When you ask questions in the wrong format you give the impression your anxious or needy and create a power struggle with your child. So instead of saying, “I need you to clean up your room, okay?”, you say, “It’s time to clean up the play room. Can you start by picking up all the blocks and putting them away?” Skip the okay. This isn’t a negotiation. This is a reasonable request.
Break It Down
If the task at hand is pretty big, help your children by breaking it down into manageable pieces. You can have them start with one task and then direct them to the next and next. This way they learn they can get a big job done if worked on little by little.
Don’t Redo Their Work
When you redo something you just asked your kid to do, you send the signal that what they just did wasn’t good enough. Do it often and they’ll quickly get discouraged and won’t learn the correct way to do a task and instead will rely on you to get it done. None of those options are good. First, don’t give your children jobs above their capabilities; give chores that are age appropriate (more below on age appropriate chores). Make sure you take the time to teach your child the right way to accomplish the task. Don’t expect they understand how to clean the bathroom if they’ve never been shown how. Lastly, if you’re a stickler about a certain task, you’d be better off doing it yourself and assigning another job to complete.
Give Older Kids A Choice
As our children get older so do the demands of school work and extracurricular activities. After the age of 6, it’s best to give your child a choice and time frame as to when they’ll accomplish their chores. Phrases like, ‘before your friends leave, ‘ ‘before you leave for school, ‘or ‘before the end of the day’ work well and give them a choice as to when tidying needs to be completed.
Show Your Appreciation
Always thank your child for their efforts. If they completed the task in a less than successful way, take the time to teach them the correct way of getting the job done. Offer helpful hints and tips to complete the task more successful.
Reset The Rules
If your children have never had the expectation to clean up after themselves or if you’ve let them skid by for way too long, now’s the time to let your kids know you’ve made some new decisions about cleaning up and you want to share them, so everyone knows what to expect. Then lay out the new rules you’ve established and follow-up until the kids are doing what is expected. Don’t make idle threats in the heat of the moment if you’re kids resist because your child won’t take you seriously.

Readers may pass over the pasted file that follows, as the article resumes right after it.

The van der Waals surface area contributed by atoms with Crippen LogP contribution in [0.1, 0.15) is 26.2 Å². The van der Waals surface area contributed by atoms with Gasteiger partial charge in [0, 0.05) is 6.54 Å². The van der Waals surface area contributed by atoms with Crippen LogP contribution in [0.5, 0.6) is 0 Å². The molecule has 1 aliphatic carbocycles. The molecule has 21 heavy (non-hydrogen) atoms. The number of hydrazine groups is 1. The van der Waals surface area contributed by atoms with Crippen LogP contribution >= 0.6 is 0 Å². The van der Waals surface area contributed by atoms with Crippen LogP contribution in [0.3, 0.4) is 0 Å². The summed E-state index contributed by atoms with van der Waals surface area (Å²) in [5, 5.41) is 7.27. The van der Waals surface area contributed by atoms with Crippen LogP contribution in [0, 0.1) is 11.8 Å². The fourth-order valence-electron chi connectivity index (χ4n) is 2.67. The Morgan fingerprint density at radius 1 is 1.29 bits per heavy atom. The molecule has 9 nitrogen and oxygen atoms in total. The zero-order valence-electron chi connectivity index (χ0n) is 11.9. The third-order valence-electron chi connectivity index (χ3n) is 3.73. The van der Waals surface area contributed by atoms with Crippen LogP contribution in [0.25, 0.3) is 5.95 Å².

Below you’ll find an age appropriate chores for kids ranging from as young as 2 years old all the way up to the early teen years. Depending on your child’s capabilities you may need to adjust some of the tasks.
Age Appropriate Chores for Children
2- to 3-year-olds can:
-Pick up toys
-Help make beds
-Help feed pets
-Dust lower shelves and furniture legs
-Place spoons, napkins, and unbreakable dishes on the table
-Carry dirty clothing to the laundry area
-Sweep floors with a lightweight electrostatic dry mop
For 4- to 5-year-olds, add these chores to the list above:
-Make beds (if using comforters)
-Set the table
-Dust table tops
-Unload and put away groceries
Between 6 and 8 years of age, children can master these additional tasks:
-Keep their play areas or bedrooms tidy
-Water house plants
-Make beds (using bedspreads)
-Put clean clothing away
-Assist with simple food preparation (tear lettuce, make sandwiches)
-Fold socks, shirts and pants
-Help wash the car
9- to 10-year-olds are ready to:
-Clean bathtub and sinks
-Help cook meals
-Prepare simple snacks
-Load the dishwasher
-Sweep floors with broom and dustpan
-Help with yardwork (rake leaves, pull weeds)
From 11 and up, train teens to do “adult” chores. They’ll squawk on the outside, but feel pride on the inside as they master real-life skills.
With teaching, teens can:
-Plan and cook family meals
-Do their own laundry using the washing machine and dryer
-Replace light bulbs
-Wash hard-surface floors
-Clean garages and outbuildings
-Wash, wax and detail cars
Teaching your kids to clean doesn’t have to be complicated or exhausting and you don’t have to threaten or cajole them into helping around the house. Instead, use these tactics and techniques and you’ll have your kids enjoying the cleaning process.
Want more tips, strategies and guidance for getting your home clean? Sign up for our 14 day Challenge and rescue your messy home!